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Hike In Petro-Products Prices UPA‘s Irrational Approach

Updated: July 16, 2011 11:03 am

As if the hike in prices of petro products was not enough last month, the people of the country have further been burdened by the UPA government. In May, petrol was hiked by Rs 5 per litre, now diesel and cooking gas retail prices have been enhanced by Rs 3 per litre and Rs 50 per cylinder respectively, which is the largest ever, equal only to the price hike in June 2008 during the UPA-I regime. According to media reports, chief executives of state-run oil companies had rushed to Delhi to seek Petroleum Minister Jaipal Reddy ‘s support in raising petrol prices by 5-6 per litre after the government unexpectedly deferred a decision on raising diesel, cooking gas and kerosene rates. Petrol prices had been deregulated, but oil firms were selling the fuel at Rs 8 less than international rates at that time, as the oil ministry had informally asked them to hold back a price hike until assembly elections ended on May 10. Oil companies had taken for granted that the panel of ministers would raise prices of kerosene, cooking gas and diesel for the first time since June last year. Since then, crude oil had risen from $75 a barrel to $124 a barrel before slipping over $16 in last month. In this backdrop, the government ‘s response at oil price reform appears to be irresponsible, as oil price has jumped over Rs 24 over the last two years, which means Re one per month. Yet The Finance Minister Mr Pranab Mukherjee and the Petroleum Minister Mr S Jaipal Reddy are claiming that the prices of the petroleum products have been increased to offset the losses of the oil companies. The Ministers are concerned about the losses of the company but do not show any concern for the same common man in whose name they are today in power. This decision of the government will further add to inflation. The insensitivity of the Congress government at the Centre becomes more glaring from the fact that it has increased the prices of kerosene oil, diesel and LPG and it is claiming that it is a very nominal increase. It does not appear to care about the common man, who is already reeling under the ever-burgeoning price rise. Here, it is worth mentioning that the BJP ‘s opposition to price hike appears to be hollow, if the BJP-ruled states do not slash taxes and surcharges on pertro-products. It is, therefore, apt to say that the time for populist mobilisations is past, and those who indulge in them have found their electoral utility to be sharply limited, as voters are now able to judge which party appears to be able to deliver good governance, when in power.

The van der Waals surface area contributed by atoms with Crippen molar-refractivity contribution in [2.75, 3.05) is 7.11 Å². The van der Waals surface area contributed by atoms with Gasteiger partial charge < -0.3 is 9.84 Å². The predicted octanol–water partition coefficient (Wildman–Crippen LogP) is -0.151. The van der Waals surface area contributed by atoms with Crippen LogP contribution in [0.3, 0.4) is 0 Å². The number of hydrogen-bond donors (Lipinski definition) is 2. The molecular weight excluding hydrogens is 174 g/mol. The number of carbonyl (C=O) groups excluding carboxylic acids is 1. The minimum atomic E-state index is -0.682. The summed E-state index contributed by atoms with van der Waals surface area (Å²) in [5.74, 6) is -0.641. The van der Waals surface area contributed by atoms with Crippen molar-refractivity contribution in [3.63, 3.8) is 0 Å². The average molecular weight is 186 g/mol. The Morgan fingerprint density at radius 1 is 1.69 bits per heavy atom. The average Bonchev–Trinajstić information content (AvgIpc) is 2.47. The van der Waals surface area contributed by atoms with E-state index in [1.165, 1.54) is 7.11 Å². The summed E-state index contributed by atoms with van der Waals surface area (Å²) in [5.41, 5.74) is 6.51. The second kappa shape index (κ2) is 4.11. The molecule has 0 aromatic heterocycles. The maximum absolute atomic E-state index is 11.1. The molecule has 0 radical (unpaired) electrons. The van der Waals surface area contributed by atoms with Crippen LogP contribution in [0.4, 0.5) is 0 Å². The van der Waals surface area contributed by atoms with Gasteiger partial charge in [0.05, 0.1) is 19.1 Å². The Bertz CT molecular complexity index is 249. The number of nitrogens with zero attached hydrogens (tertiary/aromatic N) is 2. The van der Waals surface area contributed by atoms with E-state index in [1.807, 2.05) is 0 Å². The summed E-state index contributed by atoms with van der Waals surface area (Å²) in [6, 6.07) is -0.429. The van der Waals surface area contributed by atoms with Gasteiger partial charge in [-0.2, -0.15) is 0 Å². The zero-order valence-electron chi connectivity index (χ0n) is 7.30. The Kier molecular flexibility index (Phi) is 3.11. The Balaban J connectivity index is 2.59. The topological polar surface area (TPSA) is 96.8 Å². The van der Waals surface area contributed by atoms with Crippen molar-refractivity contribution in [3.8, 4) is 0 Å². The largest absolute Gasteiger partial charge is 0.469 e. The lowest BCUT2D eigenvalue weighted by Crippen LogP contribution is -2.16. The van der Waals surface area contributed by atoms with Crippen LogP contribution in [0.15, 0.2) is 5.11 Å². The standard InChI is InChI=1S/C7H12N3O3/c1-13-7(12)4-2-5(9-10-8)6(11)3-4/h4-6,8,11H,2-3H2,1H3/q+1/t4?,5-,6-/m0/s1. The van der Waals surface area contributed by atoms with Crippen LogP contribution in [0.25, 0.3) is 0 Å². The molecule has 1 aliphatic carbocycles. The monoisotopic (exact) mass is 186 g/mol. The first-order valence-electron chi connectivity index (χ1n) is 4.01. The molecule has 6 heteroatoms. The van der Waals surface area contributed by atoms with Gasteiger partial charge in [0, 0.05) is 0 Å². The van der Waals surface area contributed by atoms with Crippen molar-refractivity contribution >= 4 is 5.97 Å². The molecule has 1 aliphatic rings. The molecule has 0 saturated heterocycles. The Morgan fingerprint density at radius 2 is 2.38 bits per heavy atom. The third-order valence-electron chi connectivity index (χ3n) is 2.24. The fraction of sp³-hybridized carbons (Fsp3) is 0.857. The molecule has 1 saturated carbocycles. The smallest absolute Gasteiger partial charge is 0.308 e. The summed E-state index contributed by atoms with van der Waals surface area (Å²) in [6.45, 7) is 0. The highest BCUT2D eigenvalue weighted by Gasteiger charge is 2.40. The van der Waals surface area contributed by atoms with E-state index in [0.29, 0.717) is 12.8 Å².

In fact, petroleum product pricing in India is frequently seen as a black hole of subsidies. Economists and oil companies complain about the impacts those subsidies have on public finances, financial performance of oil companies and demand-side management. However, on closer analysis, the issue of petroleum product pricing in India is more complex than the one-way flow of subsidies reported in the press. So the question to be answered is: How high are subsidies really? Contrary to common perception, India’s retail price for petro-products is relatively high despite subsidies. In fact, the total government (central and states) taxes and surcharges on petrol products exceed by far the annual budget subsidies for these products. There, is thus, a certain rationale for the government to maintain the current system, even though it has negative implications on the financial health of public oil companies and acts as a deterrent to private investments in the sector. In addition, the policy rationale of providing subsidies to allow poorer segments of society access to commercial fuels, cannot be proven conclusively and irrational choices among different fuels are being made due to distorted retail prices. The Indian energy market and the economy as a whole would be better off if the government would implement a consistent, transparent and rational fuel pricing system but with a view to political imperatives, this is unlikely to happen in the short-term. And a hike in prices of petro-products would have a ripple effect. No surprise then the common man is faced with scenario of rising prices of essential commodities for the last several months. And instead of bringing the prices down, this government is adding to the list of commodities that are getting dearer and dearer. In Shakespeare’s Hamlet, Marcellus tells Horatio: “There is something rotten in the State of Denmark.” Similarly, there is always something rotten in the UPA regime. Earlier, in spite of the Supreme Court ‘s reprimand, this government allowed foodgrains to rot and refused to distribute them to the hungry. Then, it allowed imported onions to rot in ports while the aam adami was deprived of them even at a reasonable price. Now the increase in prices of petro-products is having its toll. Restructuring petroleum product prices may be an acceptable longer-term objective but any sharp increase in the retail prices will be hugely unpopular in a country where the basic needs of hundreds of millions of people are nowhere close to being met, notwithstanding the high economic growth rate. The government ought to take a major share of the blame for failing to meet this challenge from the standpoint of the people and with a longer-term policy perspective.

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